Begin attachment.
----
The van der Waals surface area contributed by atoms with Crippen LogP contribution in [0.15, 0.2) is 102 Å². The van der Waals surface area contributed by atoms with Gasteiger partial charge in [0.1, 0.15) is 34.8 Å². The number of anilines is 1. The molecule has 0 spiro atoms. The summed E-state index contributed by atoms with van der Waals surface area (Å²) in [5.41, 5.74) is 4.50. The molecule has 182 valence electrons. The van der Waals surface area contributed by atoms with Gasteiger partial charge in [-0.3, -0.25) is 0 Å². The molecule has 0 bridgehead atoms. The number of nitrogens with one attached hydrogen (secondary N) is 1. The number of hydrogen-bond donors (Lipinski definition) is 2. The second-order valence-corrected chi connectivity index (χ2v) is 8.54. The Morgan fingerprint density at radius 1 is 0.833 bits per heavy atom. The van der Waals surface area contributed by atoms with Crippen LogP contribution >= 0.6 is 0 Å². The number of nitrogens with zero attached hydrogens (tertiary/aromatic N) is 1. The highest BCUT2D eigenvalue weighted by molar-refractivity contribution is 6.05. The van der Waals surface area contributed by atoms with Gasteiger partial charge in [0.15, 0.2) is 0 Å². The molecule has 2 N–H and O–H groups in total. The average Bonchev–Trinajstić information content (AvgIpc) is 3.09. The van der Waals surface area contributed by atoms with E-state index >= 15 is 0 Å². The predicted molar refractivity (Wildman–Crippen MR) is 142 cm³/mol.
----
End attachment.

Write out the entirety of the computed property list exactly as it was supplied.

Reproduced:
The van der Waals surface area contributed by atoms with Crippen LogP contribution in [0.15, 0.2) is 102 Å². The van der Waals surface area contributed by atoms with Gasteiger partial charge in [0.1, 0.15) is 34.8 Å². The number of anilines is 1. The molecule has 0 spiro atoms. The summed E-state index contributed by atoms with van der Waals surface area (Å²) in [5.41, 5.74) is 4.50. The molecule has 182 valence electrons. The van der Waals surface area contributed by atoms with Gasteiger partial charge in [-0.3, -0.25) is 0 Å². The molecule has 0 bridgehead atoms. The number of nitrogens with one attached hydrogen (secondary N) is 1. The number of hydrogen-bond donors (Lipinski definition) is 2. The second-order valence-corrected chi connectivity index (χ2v) is 8.54. The Morgan fingerprint density at radius 1 is 0.833 bits per heavy atom. The van der Waals surface area contributed by atoms with Crippen LogP contribution >= 0.6 is 0 Å². The number of nitrogens with zero attached hydrogens (tertiary/aromatic N) is 1. The highest BCUT2D eigenvalue weighted by molar-refractivity contribution is 6.05. The van der Waals surface area contributed by atoms with Gasteiger partial charge in [0.15, 0.2) is 0 Å². The molecule has 2 N–H and O–H groups in total. The average Bonchev–Trinajstić information content (AvgIpc) is 3.09. The van der Waals surface area contributed by atoms with E-state index >= 15 is 0 Å². The predicted molar refractivity (Wildman–Crippen MR) is 142 cm³/mol.